Brad sat back in his chair, “So, it’s just you and Izzy, then?” “Except for my friends. My mom raised me on her own. I was a latch-key kid. She worked hard to support us. I knew I’d never have siblings, but she let me ‘adopt’ a stray dog. Roxie was my friend. She waited for me outside the school, and made sure I got safely home. When she died, I vowed I would find a way to help rescue animals; so I worked and saved for years until I could open my shop. I still hang on by a string, but friends and the neighbourhood have been good to me. I love what I do, and I would hate to leave. But I’ve talked a lot about myself; who are you, Brad?”
Leaning forward, Brad took one of Sophie’s hands. “I had a different start in life. Both my parents are still alive and together, and I have two brothers and a sister, who is both irritating and loveable. I finished university knowing I wanted to be part of the development of Toronto. I’ve worked for a couple of developers, and think I’ve found a good fit with TRM. I like working in the downtown core. Mr. Toddingham’s a good boss, and I meant what I said when I talked about working with the businesses and the development being part of the neighbourhood.”
Sophie didn’t pull her hand away, and thought Brad seemed like a nice guy, but she knew TRM would do whatever it needed to do to make as much profit as they could from the development. “Unless we offer to help the staff get ready for tomorrow,” Sophie rose from her seat and reached for her scarf and hat, “I really must get home.” Brad held her coat and smelled the freshness of her hair, a hint of vanilla bean. “I’ll walk you home.” Sophie started to refuse, but Brad cut her off, “No debate. My mother raised me better,” and smiled.
Brad offered Sophie his arm as they made their way up Church through ankle-deep snow. “What’s the frown for?” Brad asked. “Just hoping there isn’t a lot more snow when I get up to shovel in the morning,” shrugged Sophie. “Your landlord doesn’t have the sidewalks cleared?” questioned Brad, sounding surprised. “Naw, and if he did, it would cost more than I’d want to pay. Besides,” she chuckled, “I figure it saves me a gym membership.” They walked the next two blocks in silence, Sophie wondering how long it would be before she could have a life outside her pet shop; and Brad wondering how he could convince Sophie to let him know her better.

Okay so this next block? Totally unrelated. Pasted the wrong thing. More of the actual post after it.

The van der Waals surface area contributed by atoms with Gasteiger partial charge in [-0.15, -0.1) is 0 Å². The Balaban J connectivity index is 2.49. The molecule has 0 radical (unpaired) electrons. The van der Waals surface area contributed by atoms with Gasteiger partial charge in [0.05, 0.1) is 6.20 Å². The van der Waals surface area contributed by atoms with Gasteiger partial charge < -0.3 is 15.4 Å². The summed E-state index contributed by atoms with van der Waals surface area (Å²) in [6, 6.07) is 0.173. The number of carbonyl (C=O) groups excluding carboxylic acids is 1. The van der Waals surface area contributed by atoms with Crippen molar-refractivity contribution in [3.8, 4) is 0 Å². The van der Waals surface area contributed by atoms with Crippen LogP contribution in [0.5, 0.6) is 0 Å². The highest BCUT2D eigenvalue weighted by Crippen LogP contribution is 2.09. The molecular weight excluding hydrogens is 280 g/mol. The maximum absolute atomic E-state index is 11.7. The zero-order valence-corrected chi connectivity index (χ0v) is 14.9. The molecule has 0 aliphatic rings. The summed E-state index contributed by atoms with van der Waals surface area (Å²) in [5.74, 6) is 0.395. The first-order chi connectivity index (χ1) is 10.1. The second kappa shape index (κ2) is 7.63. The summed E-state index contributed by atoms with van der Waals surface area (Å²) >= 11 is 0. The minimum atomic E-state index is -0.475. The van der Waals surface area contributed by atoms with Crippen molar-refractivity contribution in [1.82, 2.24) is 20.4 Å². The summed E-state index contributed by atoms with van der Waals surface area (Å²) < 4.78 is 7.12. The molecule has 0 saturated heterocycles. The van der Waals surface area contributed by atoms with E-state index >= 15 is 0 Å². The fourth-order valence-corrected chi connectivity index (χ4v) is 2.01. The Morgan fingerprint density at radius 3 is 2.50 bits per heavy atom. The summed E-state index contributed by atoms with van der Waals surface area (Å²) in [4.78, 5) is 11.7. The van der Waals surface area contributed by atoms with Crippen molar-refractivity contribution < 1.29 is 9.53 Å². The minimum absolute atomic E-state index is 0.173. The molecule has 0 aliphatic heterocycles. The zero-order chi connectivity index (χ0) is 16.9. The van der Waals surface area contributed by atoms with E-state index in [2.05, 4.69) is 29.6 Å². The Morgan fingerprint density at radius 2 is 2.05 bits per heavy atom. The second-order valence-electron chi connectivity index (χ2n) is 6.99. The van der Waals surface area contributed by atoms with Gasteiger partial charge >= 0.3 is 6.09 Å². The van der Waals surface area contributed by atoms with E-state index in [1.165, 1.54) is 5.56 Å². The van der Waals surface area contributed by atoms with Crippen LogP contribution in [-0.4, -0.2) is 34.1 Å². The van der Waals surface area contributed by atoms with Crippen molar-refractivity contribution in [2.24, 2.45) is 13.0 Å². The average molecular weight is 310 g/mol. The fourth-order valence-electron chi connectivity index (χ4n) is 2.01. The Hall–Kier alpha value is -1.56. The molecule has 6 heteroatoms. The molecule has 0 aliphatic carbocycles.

“Here we are,” grinned Sophie, as she looked at the Christmas window filled with toys, sweaters and coats on dog mannequins, colourful leashes and harnesses, beds and cat trees. Brad pointed to a notice advertising the next pet adoption weekend. “How often do you do this,” he looked closely, “and where do you find the room?” “I hold pet adoption weekends once a month, in my back yard…It gets a little hard in the winter, but we put tarps up, and the rescue organizations I work with are always here to help. There’s even more need in the winter after the holidays when some families suddenly decide the cute puppy or kitten they got for their kid is more work than they bargained for.” Sophie reached in her bag for her keys, “Thanks for walking me home. It’s really pretty safe around here,” she smiled. “You can tell your prospective buyers not to worry.” Brad put his hand on Sophie’s arm, “Here’s my card. I’d like to get to know you better, Sophie. I won’t bother you, if you’d rather not, but if you would, I hope you’ll call.” Sophie took the card and watched Brad turn back the way they’d come. Inside, she tossed the card on her desk and gave Izzy a hug. “Lots of talk, girl, and more changes to come. We’ll just have to hope our landlord doesn’t sell out for a long time. The developer’s site manager seemed like a decent guy…” Izzy barked. “That’s right girl, no matter how nice or handsome he is, we don’t consort with the enemy.”